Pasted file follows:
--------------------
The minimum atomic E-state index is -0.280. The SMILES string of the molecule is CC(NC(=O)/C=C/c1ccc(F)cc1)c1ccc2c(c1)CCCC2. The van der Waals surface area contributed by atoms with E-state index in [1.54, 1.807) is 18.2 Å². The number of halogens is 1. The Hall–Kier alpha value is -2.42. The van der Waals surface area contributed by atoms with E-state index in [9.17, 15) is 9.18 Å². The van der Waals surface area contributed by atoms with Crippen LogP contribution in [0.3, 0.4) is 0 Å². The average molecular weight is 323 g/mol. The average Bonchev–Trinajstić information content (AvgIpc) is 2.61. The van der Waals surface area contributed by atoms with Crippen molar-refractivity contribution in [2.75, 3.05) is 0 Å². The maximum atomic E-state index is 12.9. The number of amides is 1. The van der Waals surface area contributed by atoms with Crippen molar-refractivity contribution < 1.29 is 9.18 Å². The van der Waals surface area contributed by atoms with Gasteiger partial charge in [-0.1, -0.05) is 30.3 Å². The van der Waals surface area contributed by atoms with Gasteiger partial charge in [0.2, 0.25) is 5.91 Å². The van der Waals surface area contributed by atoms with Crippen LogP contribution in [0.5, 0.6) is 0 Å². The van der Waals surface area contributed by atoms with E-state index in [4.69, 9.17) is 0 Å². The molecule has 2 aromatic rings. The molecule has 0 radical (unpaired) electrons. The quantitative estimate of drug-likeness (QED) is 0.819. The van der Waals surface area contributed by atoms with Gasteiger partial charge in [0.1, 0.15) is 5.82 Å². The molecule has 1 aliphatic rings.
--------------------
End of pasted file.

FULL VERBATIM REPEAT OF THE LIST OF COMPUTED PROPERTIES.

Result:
The minimum atomic E-state index is -0.280. The SMILES string of the molecule is CC(NC(=O)/C=C/c1ccc(F)cc1)c1ccc2c(c1)CCCC2. The van der Waals surface area contributed by atoms with E-state index in [1.54, 1.807) is 18.2 Å². The number of halogens is 1. The Hall–Kier alpha value is -2.42. The van der Waals surface area contributed by atoms with E-state index in [9.17, 15) is 9.18 Å². The van der Waals surface area contributed by atoms with Crippen LogP contribution in [0.3, 0.4) is 0 Å². The average molecular weight is 323 g/mol. The average Bonchev–Trinajstić information content (AvgIpc) is 2.61. The van der Waals surface area contributed by atoms with Crippen molar-refractivity contribution in [2.75, 3.05) is 0 Å². The maximum atomic E-state index is 12.9. The number of amides is 1. The van der Waals surface area contributed by atoms with Crippen molar-refractivity contribution < 1.29 is 9.18 Å². The van der Waals surface area contributed by atoms with Gasteiger partial charge in [-0.1, -0.05) is 30.3 Å². The van der Waals surface area contributed by atoms with Gasteiger partial charge in [0.2, 0.25) is 5.91 Å². The van der Waals surface area contributed by atoms with Crippen LogP contribution in [0.5, 0.6) is 0 Å². The van der Waals surface area contributed by atoms with E-state index in [4.69, 9.17) is 0 Å². The molecule has 2 aromatic rings. The molecule has 0 radical (unpaired) electrons. The quantitative estimate of drug-likeness (QED) is 0.819. The van der Waals surface area contributed by atoms with Gasteiger partial charge in [0.1, 0.15) is 5.82 Å². The molecule has 1 aliphatic rings.